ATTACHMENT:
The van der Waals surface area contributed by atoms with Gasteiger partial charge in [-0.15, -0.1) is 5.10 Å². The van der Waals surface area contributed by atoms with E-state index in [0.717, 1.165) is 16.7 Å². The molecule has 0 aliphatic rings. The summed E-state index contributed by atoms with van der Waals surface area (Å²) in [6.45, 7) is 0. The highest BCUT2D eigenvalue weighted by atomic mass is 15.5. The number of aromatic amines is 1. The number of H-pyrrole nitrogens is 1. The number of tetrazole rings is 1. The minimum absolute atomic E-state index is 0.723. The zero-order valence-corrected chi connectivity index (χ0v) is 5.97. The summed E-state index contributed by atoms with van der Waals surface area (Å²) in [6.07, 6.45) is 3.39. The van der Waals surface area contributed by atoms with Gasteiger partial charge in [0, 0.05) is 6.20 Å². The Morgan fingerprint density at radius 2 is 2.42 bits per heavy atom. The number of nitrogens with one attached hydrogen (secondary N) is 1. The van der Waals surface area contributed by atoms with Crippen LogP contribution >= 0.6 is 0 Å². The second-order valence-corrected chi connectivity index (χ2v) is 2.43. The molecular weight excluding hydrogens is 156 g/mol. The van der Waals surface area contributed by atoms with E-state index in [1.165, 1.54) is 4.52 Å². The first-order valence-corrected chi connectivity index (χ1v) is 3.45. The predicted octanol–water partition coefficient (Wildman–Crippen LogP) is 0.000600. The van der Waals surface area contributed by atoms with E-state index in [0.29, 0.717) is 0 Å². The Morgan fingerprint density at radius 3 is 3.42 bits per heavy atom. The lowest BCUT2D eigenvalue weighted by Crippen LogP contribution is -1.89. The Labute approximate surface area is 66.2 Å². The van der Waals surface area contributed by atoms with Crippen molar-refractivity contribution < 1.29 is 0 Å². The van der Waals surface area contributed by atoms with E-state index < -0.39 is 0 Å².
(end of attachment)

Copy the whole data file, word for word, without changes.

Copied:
The van der Waals surface area contributed by atoms with Gasteiger partial charge in [-0.15, -0.1) is 5.10 Å². The van der Waals surface area contributed by atoms with E-state index in [0.717, 1.165) is 16.7 Å². The molecule has 0 aliphatic rings. The summed E-state index contributed by atoms with van der Waals surface area (Å²) in [6.45, 7) is 0. The highest BCUT2D eigenvalue weighted by atomic mass is 15.5. The number of aromatic amines is 1. The number of H-pyrrole nitrogens is 1. The number of tetrazole rings is 1. The minimum absolute atomic E-state index is 0.723. The zero-order valence-corrected chi connectivity index (χ0v) is 5.97. The summed E-state index contributed by atoms with van der Waals surface area (Å²) in [6.07, 6.45) is 3.39. The van der Waals surface area contributed by atoms with Gasteiger partial charge in [0, 0.05) is 6.20 Å². The Morgan fingerprint density at radius 2 is 2.42 bits per heavy atom. The number of nitrogens with one attached hydrogen (secondary N) is 1. The van der Waals surface area contributed by atoms with Crippen LogP contribution >= 0.6 is 0 Å². The second-order valence-corrected chi connectivity index (χ2v) is 2.43. The molecular weight excluding hydrogens is 156 g/mol. The van der Waals surface area contributed by atoms with E-state index in [1.165, 1.54) is 4.52 Å². The first-order valence-corrected chi connectivity index (χ1v) is 3.45. The predicted octanol–water partition coefficient (Wildman–Crippen LogP) is 0.000600. The van der Waals surface area contributed by atoms with E-state index in [0.29, 0.717) is 0 Å². The Morgan fingerprint density at radius 3 is 3.42 bits per heavy atom. The lowest BCUT2D eigenvalue weighted by Crippen LogP contribution is -1.89. The Labute approximate surface area is 66.2 Å². The van der Waals surface area contributed by atoms with Crippen molar-refractivity contribution < 1.29 is 0 Å². The van der Waals surface area contributed by atoms with E-state index < -0.39 is 0 Å².